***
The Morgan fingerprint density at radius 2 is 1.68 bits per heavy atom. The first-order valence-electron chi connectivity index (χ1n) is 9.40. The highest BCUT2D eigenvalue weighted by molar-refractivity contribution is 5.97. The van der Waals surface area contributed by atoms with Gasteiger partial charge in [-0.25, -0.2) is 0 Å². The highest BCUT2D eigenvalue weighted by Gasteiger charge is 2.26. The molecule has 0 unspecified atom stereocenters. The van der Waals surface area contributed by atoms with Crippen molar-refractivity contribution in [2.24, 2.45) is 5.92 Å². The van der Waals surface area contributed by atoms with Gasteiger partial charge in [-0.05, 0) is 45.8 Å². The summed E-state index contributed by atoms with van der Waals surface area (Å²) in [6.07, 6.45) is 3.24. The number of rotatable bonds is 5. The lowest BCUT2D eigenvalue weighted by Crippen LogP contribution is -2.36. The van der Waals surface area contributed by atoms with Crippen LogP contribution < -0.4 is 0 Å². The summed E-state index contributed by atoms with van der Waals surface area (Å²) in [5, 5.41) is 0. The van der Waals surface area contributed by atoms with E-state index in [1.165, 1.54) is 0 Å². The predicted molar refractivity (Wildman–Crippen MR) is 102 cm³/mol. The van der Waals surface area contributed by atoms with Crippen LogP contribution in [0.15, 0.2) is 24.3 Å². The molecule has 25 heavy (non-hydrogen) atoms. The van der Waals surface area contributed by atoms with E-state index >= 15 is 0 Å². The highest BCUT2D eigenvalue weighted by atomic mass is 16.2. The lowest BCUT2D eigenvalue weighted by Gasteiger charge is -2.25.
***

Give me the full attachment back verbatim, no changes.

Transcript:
The Morgan fingerprint density at radius 2 is 1.68 bits per heavy atom. The first-order valence-electron chi connectivity index (χ1n) is 9.40. The highest BCUT2D eigenvalue weighted by molar-refractivity contribution is 5.97. The van der Waals surface area contributed by atoms with Gasteiger partial charge in [-0.25, -0.2) is 0 Å². The highest BCUT2D eigenvalue weighted by Gasteiger charge is 2.26. The molecule has 0 unspecified atom stereocenters. The van der Waals surface area contributed by atoms with Crippen molar-refractivity contribution in [2.24, 2.45) is 5.92 Å². The van der Waals surface area contributed by atoms with Gasteiger partial charge in [-0.05, 0) is 45.8 Å². The summed E-state index contributed by atoms with van der Waals surface area (Å²) in [6.07, 6.45) is 3.24. The number of rotatable bonds is 5. The lowest BCUT2D eigenvalue weighted by Crippen LogP contribution is -2.36. The van der Waals surface area contributed by atoms with Crippen LogP contribution < -0.4 is 0 Å². The summed E-state index contributed by atoms with van der Waals surface area (Å²) in [5, 5.41) is 0. The van der Waals surface area contributed by atoms with E-state index in [1.165, 1.54) is 0 Å². The predicted molar refractivity (Wildman–Crippen MR) is 102 cm³/mol. The van der Waals surface area contributed by atoms with Crippen LogP contribution in [0.15, 0.2) is 24.3 Å². The molecule has 25 heavy (non-hydrogen) atoms. The van der Waals surface area contributed by atoms with E-state index >= 15 is 0 Å². The highest BCUT2D eigenvalue weighted by atomic mass is 16.2. The lowest BCUT2D eigenvalue weighted by Gasteiger charge is -2.25.